My home buying guide is geared towards those buying a principal residence, but of course a good portion of our business are buyers who wish to buy an additional home or an investment property. Here are some considerations unique to that scenario.
First, it’s important for us to know WHY you are buying another property. Do you plan to renovate and flip it? Or do you plan to rent it out for income? The considerations are quite different for each – in this article we’ll address purchasing a rental.
If you are planning to RENT IT OUT for some period of time, be aware that it is probably NOT advisable to purchase a condo or townhome, because chances are you will NOT be able to rent it out. The reason is this: virtually every condominium ownership complex in Atlanta has a 24% or more rule under which no more than 24% of the units can be rented out at any given time. Since 2008 when the real estate market took a huge dive, that limit is reached in most complexes with a long, long waiting list of owners wishing to rent out their units. While things are loosening up now that the market has gotten better, it can still be very difficult in most complexes. In addition, many complexes have a rule that you must live in the condo or townhome for some period of time (typically a year or more) before you are even eligible to get a rental permit.
The purpose of the rental limits are to preserve future buyer’s ability to get a loan to purchase in the complex. Underwriting guidelines usually specify that a certain percentage of units must be OWNER OCCUPIED in order for the lender to underwrite a loan for a purchaser. If there are no rental limits, then, the units must be purchased with cash or alternative financing, making those units much less marketable and therefore less valuable. Note that some townhomes are “fee simple” rather than condominium ownership, and you WOULD be able to rent out a fee simple townhome. The difference is that in condominium ownership, you own everything within your walls but not the exterior of the home or the ground it sits on – those are owned in concert with everyone else who owns in the complex. In fee simple townhome ownership, generally speaking you own your home, the roof, and the ground it sits on but you are simply attached to other homes. With fee simple ownership, there is rarely any restrictions on the owner being able to rent out a unit. But condominium ownership is much more common than fee simple.
Another important consideration is whether you are going to ACTIVELY MANAGE or hire a professional property management company to handle renting it out for you. If you are serving as the direct landlord, you want a property that is CLOSE TO WHERE YOU LIVE. But if you are hiring someone else to do that for you, where the property is in relation to where you live becomes less important.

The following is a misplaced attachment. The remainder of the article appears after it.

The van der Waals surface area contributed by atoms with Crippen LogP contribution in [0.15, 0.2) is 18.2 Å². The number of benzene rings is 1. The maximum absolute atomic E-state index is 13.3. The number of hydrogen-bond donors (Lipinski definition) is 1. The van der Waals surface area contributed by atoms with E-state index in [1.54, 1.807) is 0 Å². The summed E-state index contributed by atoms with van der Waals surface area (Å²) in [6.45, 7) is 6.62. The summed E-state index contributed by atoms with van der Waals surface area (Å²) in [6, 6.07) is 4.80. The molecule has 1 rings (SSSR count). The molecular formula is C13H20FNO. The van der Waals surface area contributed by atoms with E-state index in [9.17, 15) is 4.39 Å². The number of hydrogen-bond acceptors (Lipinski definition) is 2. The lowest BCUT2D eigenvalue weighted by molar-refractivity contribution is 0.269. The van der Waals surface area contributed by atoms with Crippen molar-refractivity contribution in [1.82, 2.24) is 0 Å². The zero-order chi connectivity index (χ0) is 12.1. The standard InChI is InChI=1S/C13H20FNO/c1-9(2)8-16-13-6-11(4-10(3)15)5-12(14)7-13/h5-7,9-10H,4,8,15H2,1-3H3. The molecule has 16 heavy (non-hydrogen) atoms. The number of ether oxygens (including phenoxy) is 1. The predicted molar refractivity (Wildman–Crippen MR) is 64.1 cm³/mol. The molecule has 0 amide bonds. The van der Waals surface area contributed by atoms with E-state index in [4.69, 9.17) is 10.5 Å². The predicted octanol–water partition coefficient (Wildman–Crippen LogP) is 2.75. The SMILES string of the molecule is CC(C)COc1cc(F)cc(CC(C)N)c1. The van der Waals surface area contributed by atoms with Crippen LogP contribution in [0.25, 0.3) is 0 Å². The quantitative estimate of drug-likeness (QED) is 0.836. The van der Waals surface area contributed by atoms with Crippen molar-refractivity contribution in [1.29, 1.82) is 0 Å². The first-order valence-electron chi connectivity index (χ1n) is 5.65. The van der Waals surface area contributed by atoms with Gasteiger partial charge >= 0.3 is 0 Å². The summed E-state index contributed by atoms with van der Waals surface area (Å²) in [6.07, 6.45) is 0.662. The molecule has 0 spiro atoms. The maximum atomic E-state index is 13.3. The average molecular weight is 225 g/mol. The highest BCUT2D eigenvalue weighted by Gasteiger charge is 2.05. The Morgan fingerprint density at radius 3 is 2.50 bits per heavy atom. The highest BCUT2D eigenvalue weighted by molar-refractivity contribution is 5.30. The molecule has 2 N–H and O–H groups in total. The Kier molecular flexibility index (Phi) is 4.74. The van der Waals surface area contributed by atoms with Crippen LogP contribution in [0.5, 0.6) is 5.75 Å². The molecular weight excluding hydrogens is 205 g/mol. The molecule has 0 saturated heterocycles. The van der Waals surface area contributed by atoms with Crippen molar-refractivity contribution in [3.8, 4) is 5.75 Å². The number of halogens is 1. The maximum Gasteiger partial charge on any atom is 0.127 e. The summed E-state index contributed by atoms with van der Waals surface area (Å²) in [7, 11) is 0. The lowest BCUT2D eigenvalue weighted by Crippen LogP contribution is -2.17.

Early on, narrow down the neighborhoods or areas you are interested in. Be sure to consider convenience, schools, crime, and overall appreciation potential (this is where your Realtor comes in very handy). We will pull homes like the homes you are looking out so you will know about what rent you’ll be able to command for a given property. Compare the rent you’ll get with your monthly mortgage payment and expenses (a good rule of thumb is a 10% monthly management fee if a company is managing for you; and another 10% for repairs and other expenses). Keep in mind that there may be gaps in between tenants when you will have no income from the property.
If you pick carefully and choose a home in an area that appreciates, you can make a great return on rental property. Just be prepared for the risks involved. No matter how careful your background checks, tenants can go “bad”. They can tear up your house and refuse to pay rent. Then you must pay to fix the house and pay legal fees to throw them out. Rental properties are not for the faint of heart. But they can also be a great way to diversify your portfolio and make a great return!
Mary Anne Walser is a licensed attorney and full-time REALTOR, serving buyers and sellers in all areas of Metro Atlanta. Her knowledge of residential real estate and her legal expertise allow her to offer great value to her clients. Mary Anne serves on the Committee that drafts and reviews the contracts utilized by all REALTORS in the State of Georgia. In addition, she is a member of the Atlanta Board of Realtors, the Georgia Association of Realtors, the State Bar of Georgia and the Georgia Association of Women Lawyers. Contact Mary Anne at 404-277-3527, or via email: email@example.com.